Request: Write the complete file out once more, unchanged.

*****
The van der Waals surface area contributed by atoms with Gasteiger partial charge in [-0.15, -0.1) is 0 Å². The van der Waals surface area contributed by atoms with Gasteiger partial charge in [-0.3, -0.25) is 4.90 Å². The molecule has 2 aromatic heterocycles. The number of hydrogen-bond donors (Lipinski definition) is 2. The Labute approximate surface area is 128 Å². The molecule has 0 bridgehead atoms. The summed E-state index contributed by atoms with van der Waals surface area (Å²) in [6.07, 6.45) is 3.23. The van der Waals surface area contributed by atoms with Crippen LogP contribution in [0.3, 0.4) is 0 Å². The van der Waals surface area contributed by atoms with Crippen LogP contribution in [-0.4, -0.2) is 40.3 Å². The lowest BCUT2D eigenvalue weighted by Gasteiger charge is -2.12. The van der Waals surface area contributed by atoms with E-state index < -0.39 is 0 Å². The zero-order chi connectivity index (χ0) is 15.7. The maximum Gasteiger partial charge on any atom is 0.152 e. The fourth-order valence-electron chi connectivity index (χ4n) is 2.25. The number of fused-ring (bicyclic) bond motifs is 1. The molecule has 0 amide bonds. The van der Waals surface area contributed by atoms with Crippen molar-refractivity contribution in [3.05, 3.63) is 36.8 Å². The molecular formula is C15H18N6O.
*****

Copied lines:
The van der Waals surface area contributed by atoms with Gasteiger partial charge in [-0.15, -0.1) is 0 Å². The van der Waals surface area contributed by atoms with Gasteiger partial charge in [-0.3, -0.25) is 4.90 Å². The molecule has 2 aromatic heterocycles. The number of hydrogen-bond donors (Lipinski definition) is 2. The Labute approximate surface area is 128 Å². The molecule has 0 bridgehead atoms. The summed E-state index contributed by atoms with van der Waals surface area (Å²) in [6.07, 6.45) is 3.23. The van der Waals surface area contributed by atoms with Crippen LogP contribution in [0.3, 0.4) is 0 Å². The van der Waals surface area contributed by atoms with Crippen LogP contribution in [-0.4, -0.2) is 40.3 Å². The lowest BCUT2D eigenvalue weighted by Gasteiger charge is -2.12. The van der Waals surface area contributed by atoms with E-state index < -0.39 is 0 Å². The zero-order chi connectivity index (χ0) is 15.7. The maximum Gasteiger partial charge on any atom is 0.152 e. The fourth-order valence-electron chi connectivity index (χ4n) is 2.25. The number of fused-ring (bicyclic) bond motifs is 1. The molecule has 0 amide bonds. The van der Waals surface area contributed by atoms with Crippen molar-refractivity contribution in [3.05, 3.63) is 36.8 Å². The molecular formula is C15H18N6O.